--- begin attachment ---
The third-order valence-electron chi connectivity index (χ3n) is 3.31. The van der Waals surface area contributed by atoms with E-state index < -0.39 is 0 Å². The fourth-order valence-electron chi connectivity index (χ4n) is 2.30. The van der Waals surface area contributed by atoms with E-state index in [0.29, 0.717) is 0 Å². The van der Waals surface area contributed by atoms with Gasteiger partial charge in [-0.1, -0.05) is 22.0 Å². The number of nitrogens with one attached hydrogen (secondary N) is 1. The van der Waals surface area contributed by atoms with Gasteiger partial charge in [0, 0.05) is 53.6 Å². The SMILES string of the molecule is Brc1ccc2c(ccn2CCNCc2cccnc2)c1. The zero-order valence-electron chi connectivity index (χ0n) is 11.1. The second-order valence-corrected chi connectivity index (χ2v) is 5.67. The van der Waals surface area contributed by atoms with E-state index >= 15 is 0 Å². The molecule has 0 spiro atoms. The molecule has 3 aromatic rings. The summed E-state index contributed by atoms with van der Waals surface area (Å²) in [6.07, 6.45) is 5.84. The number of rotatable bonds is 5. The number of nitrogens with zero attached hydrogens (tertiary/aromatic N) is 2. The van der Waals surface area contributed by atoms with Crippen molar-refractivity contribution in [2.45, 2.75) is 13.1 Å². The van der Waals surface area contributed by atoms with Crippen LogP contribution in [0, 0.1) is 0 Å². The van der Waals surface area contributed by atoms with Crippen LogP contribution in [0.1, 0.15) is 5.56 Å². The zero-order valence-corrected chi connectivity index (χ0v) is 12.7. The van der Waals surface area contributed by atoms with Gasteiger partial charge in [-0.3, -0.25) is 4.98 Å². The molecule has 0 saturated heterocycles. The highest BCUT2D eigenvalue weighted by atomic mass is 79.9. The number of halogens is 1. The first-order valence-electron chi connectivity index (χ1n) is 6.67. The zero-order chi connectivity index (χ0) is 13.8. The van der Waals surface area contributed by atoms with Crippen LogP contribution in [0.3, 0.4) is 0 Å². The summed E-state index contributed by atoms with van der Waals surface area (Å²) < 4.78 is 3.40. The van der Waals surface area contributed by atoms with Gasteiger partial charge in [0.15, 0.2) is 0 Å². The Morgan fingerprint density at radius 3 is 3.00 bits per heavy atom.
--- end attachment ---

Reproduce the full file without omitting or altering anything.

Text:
The third-order valence-electron chi connectivity index (χ3n) is 3.31. The van der Waals surface area contributed by atoms with E-state index < -0.39 is 0 Å². The fourth-order valence-electron chi connectivity index (χ4n) is 2.30. The van der Waals surface area contributed by atoms with E-state index in [0.29, 0.717) is 0 Å². The van der Waals surface area contributed by atoms with Gasteiger partial charge in [-0.1, -0.05) is 22.0 Å². The number of nitrogens with one attached hydrogen (secondary N) is 1. The van der Waals surface area contributed by atoms with Gasteiger partial charge in [0, 0.05) is 53.6 Å². The SMILES string of the molecule is Brc1ccc2c(ccn2CCNCc2cccnc2)c1. The zero-order valence-electron chi connectivity index (χ0n) is 11.1. The second-order valence-corrected chi connectivity index (χ2v) is 5.67. The van der Waals surface area contributed by atoms with E-state index >= 15 is 0 Å². The molecule has 0 spiro atoms. The molecule has 3 aromatic rings. The summed E-state index contributed by atoms with van der Waals surface area (Å²) in [6.07, 6.45) is 5.84. The number of rotatable bonds is 5. The number of nitrogens with zero attached hydrogens (tertiary/aromatic N) is 2. The van der Waals surface area contributed by atoms with Crippen molar-refractivity contribution in [2.45, 2.75) is 13.1 Å². The van der Waals surface area contributed by atoms with Crippen LogP contribution in [0, 0.1) is 0 Å². The van der Waals surface area contributed by atoms with Crippen LogP contribution in [0.1, 0.15) is 5.56 Å². The zero-order valence-corrected chi connectivity index (χ0v) is 12.7. The van der Waals surface area contributed by atoms with Gasteiger partial charge in [-0.3, -0.25) is 4.98 Å². The molecule has 0 saturated heterocycles. The highest BCUT2D eigenvalue weighted by atomic mass is 79.9. The number of halogens is 1. The first-order valence-electron chi connectivity index (χ1n) is 6.67. The zero-order chi connectivity index (χ0) is 13.8. The van der Waals surface area contributed by atoms with Crippen LogP contribution in [0.3, 0.4) is 0 Å². The summed E-state index contributed by atoms with van der Waals surface area (Å²) < 4.78 is 3.40. The van der Waals surface area contributed by atoms with Gasteiger partial charge in [0.15, 0.2) is 0 Å². The Morgan fingerprint density at radius 3 is 3.00 bits per heavy atom.